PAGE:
My other complaint is that Bertman occasionally goes off the rails: after discussing the rather harsh punishments of Mesopotamian, especially Assyrian, justice, he writes, "It would be a facile and self-serving exercise for us who are spectators at our own permissive culture's decline to mock the efforts of ancients, however excessive, to stave off civilization's fall."
But, limiting my review to what the book is rather than what I might like it to be, I'll give it five stars. It does exactly what the title claims, very well.
But presentation docks them one. They layout and typography is really dated, I feel like I'm reading something laid out in the 80s before modern typesetting. Kind of annoying.
Plus, I'm not really a fan of the Alphabetical entries. There are a ton of concise entries on more ancient cities, ancient kings, and ancient gods, but they're just listed like a dictionary with little historical or chronological context.
So a good reference guide if you already have knowledge of Mesopotamia and just need to remember who the heck a particular king was. Also good if you're reading other (better) sources on the history of ancient Mesopotamia and are having trouble keeping track of who is who.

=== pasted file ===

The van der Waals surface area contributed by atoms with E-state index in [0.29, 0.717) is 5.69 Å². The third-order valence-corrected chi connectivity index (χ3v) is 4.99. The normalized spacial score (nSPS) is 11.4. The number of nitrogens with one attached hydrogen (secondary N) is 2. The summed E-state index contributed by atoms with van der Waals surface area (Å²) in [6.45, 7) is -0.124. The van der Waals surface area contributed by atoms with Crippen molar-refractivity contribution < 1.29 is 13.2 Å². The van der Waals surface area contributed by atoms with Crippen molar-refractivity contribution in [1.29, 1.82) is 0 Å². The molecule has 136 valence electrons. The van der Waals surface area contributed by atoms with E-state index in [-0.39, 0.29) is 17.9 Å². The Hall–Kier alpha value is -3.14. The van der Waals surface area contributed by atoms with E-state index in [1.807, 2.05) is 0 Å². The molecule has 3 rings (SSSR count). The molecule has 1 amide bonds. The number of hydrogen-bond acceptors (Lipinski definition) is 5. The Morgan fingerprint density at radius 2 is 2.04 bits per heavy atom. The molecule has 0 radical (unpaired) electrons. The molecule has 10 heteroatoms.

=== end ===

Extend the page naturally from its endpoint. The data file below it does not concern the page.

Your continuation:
If you're familiar with the phrase "to keep track of it all you'd need a score card"; this book is your score card. But it isn't actually a good starting place.
There are a few quirks in the layout—the first half of the book is very heavy on lists. If you’re a teacher, this can be helpful for helping your students assimilate a lot of facts very quickly. However, it also takes everything out of chronological order and makes it difficult to put anything into a chronological context. Again, if you’re a teacher, you can correct for this in your lectures, but if you’re approaching it as a layman or for independent study, you may have trouble keeping it straight whether the Akkadians or the Assyrians came first. In some cases, like the list of various gods, it is the most appropriate way to cover the information, but I do wonder if making the first two chapters a gazetteer and list of archaeologists was the best choice—indeed, I kind of feel like the archaeologists were included to take up space—they don’t appear to be mentioned again and, while relevant, would be more appropriate in an appendix than at the beginning of the book. Indeed, the chapter on archaeology really made me wonder who the audience for this book is—perhaps it’s my background in art history, but I kind of feel like if you’re taking a course on Mesopotamia, you’ve already covered carbon-14 dating in a survey class. The only reason I can see for including that would be if it were for laymen (which it’s obviously not) or if it were written for a high school class (in which case I kinda feel like I should’ve been warned that it was a high school textbook, not a college level one).